Veterans make up a significant portion of the millions of nursing home residents across the United States. In fact, the demand for veterans needing long-term care is expected to increase in the coming years. For this reason, it is so important for us all to remember, honor, and celebrate the sacrifices veterans made in service to our country.
This Veterans Day, the Nursing Home Abuse Justice team wants to spread awareness of the unique struggles veterans may face while residing in nursing homes and the small ways each of us can honor veterans and their sacrifices. Join us in celebrating the brave men and women of our nation.
Veteran Nursing Home Abuse Statistics
Unfortunately, as many as one in three nursing home residents suffer from abuse. Nursing home abuse can include physical, emotional, and financial abuse. In severe cases, victims may suffer fractures, infections, stage 4 bedsores, and even wrongful death. There are several causes of abuse, but one of the leading causes is chronic understaffing and poor staff training.
Even after making tremendous sacrifices in serving our country, veterans are not exempt from experiencing nursing home abuse. In fact, a 2018 report revealed that over 100 nursing homes operated by the U.S. Department of Veterans Affairs (VA) had lower overall care rankings than private homes. Veterans may also suffer abuse in silence because they may not have family or support systems to help them talk through their experiences.
With understaffing becoming a growing crisis after the COVID-19 pandemic, these rates of abuse could increase. Thankfully, there are ways each of us can get involved to prevent abuse and help veterans improve their quality of life while in nursing homes.
How to Help Veterans in Nursing Homes
There are many ways to get involved with local nursing homes and advocate for veteran residents. Learn about a few ways to help veterans below.
- Contact local and federal lawmakers and advocate for funding for veterans in need of long-term care. With more funding, nursing homes can incorporate more training options, increase pay, and hire more staff. All of these could help lessen employee turnover and understaffing, which is one of the leading causes of nursing home abuse.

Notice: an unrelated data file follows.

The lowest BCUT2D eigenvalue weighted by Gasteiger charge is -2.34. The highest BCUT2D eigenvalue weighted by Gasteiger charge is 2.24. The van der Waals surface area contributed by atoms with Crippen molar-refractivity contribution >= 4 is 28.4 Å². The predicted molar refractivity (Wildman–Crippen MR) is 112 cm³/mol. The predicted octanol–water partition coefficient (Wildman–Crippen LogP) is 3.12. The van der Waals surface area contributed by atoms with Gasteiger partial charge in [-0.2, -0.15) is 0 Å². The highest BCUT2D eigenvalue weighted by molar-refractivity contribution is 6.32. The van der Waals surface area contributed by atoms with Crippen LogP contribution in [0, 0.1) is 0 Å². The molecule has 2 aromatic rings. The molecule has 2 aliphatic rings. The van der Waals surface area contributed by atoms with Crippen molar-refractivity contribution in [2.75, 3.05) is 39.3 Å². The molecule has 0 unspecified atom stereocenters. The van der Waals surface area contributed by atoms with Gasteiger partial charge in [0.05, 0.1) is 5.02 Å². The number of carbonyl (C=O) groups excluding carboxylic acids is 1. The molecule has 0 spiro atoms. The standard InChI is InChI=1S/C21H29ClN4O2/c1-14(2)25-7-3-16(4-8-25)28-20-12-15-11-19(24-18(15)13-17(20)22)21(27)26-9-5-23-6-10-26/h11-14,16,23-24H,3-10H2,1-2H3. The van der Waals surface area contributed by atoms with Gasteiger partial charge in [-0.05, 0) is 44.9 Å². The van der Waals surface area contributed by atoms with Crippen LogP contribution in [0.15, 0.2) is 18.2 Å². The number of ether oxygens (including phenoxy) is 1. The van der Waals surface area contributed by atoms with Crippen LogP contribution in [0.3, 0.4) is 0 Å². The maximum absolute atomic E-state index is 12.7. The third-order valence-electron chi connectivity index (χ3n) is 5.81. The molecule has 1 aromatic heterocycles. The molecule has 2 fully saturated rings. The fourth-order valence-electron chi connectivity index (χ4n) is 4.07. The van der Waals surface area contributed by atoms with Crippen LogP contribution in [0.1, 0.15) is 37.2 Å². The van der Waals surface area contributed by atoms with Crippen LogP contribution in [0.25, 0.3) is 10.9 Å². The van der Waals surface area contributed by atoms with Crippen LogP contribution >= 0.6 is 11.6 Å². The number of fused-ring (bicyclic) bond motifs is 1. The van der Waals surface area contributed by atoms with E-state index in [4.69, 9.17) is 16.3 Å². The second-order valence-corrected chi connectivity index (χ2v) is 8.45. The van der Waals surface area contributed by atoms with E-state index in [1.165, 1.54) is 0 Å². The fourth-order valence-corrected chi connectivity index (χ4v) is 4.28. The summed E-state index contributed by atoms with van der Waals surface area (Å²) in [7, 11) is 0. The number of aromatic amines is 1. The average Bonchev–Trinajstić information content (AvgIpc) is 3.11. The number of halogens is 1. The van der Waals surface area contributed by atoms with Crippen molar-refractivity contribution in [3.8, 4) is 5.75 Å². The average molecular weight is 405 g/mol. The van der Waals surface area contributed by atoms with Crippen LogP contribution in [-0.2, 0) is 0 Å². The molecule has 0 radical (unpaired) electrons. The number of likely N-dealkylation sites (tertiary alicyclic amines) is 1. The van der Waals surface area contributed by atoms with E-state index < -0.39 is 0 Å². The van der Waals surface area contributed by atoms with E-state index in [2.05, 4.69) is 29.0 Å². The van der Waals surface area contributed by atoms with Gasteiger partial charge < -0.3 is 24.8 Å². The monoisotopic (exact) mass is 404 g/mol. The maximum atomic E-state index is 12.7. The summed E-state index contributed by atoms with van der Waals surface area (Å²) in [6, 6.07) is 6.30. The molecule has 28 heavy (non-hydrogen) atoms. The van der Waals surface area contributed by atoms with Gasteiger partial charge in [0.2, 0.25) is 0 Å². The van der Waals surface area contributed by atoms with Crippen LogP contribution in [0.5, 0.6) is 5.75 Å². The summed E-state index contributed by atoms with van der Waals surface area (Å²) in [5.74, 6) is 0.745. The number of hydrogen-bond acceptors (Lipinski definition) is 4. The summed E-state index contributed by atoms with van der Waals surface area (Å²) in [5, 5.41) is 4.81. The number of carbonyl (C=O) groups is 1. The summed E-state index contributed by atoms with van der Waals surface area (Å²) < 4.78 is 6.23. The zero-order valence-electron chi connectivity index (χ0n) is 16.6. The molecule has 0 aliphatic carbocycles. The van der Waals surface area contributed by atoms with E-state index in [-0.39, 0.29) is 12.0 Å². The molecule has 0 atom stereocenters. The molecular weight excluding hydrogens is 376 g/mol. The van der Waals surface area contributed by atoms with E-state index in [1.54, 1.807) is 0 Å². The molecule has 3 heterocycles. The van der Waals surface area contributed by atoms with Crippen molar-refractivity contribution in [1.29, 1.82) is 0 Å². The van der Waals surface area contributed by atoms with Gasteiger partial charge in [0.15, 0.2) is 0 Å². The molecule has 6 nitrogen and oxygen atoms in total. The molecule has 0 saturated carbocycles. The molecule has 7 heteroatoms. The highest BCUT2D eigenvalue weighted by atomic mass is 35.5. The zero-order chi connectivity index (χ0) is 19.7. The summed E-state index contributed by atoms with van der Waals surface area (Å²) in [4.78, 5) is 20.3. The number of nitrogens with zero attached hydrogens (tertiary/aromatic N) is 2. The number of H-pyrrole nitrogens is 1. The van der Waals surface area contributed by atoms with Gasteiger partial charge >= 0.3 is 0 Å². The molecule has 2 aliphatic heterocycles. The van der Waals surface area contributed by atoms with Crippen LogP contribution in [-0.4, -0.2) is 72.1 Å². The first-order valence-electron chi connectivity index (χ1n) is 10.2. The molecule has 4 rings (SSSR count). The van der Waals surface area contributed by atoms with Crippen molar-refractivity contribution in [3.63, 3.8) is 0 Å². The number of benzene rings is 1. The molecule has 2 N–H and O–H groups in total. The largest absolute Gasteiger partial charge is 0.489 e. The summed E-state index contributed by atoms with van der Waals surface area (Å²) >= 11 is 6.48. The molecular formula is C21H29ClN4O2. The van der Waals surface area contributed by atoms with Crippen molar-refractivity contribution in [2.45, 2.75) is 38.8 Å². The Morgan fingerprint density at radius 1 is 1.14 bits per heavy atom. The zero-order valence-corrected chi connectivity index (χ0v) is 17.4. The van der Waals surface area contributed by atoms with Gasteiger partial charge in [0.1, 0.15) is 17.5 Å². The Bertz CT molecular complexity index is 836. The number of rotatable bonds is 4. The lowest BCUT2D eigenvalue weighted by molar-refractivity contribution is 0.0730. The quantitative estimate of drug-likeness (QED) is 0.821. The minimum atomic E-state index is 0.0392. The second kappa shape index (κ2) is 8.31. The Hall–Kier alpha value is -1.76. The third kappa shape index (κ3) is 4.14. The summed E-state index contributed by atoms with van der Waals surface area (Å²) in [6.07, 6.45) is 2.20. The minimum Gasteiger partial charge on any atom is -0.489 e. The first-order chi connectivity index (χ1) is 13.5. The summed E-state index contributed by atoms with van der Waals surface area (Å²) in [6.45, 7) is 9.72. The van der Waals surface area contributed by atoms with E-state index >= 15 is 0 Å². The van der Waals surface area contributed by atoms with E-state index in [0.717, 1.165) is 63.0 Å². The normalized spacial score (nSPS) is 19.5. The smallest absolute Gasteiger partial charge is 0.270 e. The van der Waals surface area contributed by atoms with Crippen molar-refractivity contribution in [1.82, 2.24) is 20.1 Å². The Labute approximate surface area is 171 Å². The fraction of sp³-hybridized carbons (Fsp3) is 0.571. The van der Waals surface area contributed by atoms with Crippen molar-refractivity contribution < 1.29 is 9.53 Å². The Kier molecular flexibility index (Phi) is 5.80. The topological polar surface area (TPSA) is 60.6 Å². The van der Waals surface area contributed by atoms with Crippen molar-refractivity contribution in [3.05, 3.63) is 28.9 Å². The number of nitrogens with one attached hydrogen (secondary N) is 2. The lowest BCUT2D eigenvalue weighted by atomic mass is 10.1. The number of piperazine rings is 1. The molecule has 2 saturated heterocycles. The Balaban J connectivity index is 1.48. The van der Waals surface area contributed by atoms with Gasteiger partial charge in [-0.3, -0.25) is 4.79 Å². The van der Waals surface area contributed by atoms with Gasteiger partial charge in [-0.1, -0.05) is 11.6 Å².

- Coordinate community programming. Veterans at nursing homes may want to share their stories of service with younger generations. Hearing their stories helps honor veterans and contributes to greater feelings of belonging. Contact a local school to see if students might be able to visit nursing homes in the area regularly.
- Donate to a veterans organization or VA hospital. Several organizations are advocating for veterans across the nation. If you have the means, consider donating to an organization that is making a difference in your area.
- Plan regular visits to nursing homes. Building strong relationships and frequent socialization can dramatically improve a veteran’s well-being while in a nursing home. Because many veterans may not have family or support systems, having a visitor with whom they can share their stories is incredibly important. This may also contribute to feelings of trust if the veteran needs to report abuse or mistreatment.
- Write letters to veterans residing in nursing homes. Similar to frequent socialization, hand-written letters can help with feelings of happiness and community. Including patriotic photos of you and your family might also bring a smile to the veteran’s face and help them remember that their sacrifices are not forgotten.
Justice for Nursing Home Abuse
After serving our country and protecting our freedoms, veterans in nursing homes deserve to be celebrated and honored this Veterans Day. Additionally, they deserve to live peacefully and with dignity as they receive the care they need.
If you witness veteran nursing home abuse, do not hesitate to report it. This keeps the abuse from continuing and protects residents. Additionally, the Nursing Home Abuse Justice team is here to help veterans who have experienced abuse in nursing homes pursue justice.
Contact our team at (800) 896-7040 for help.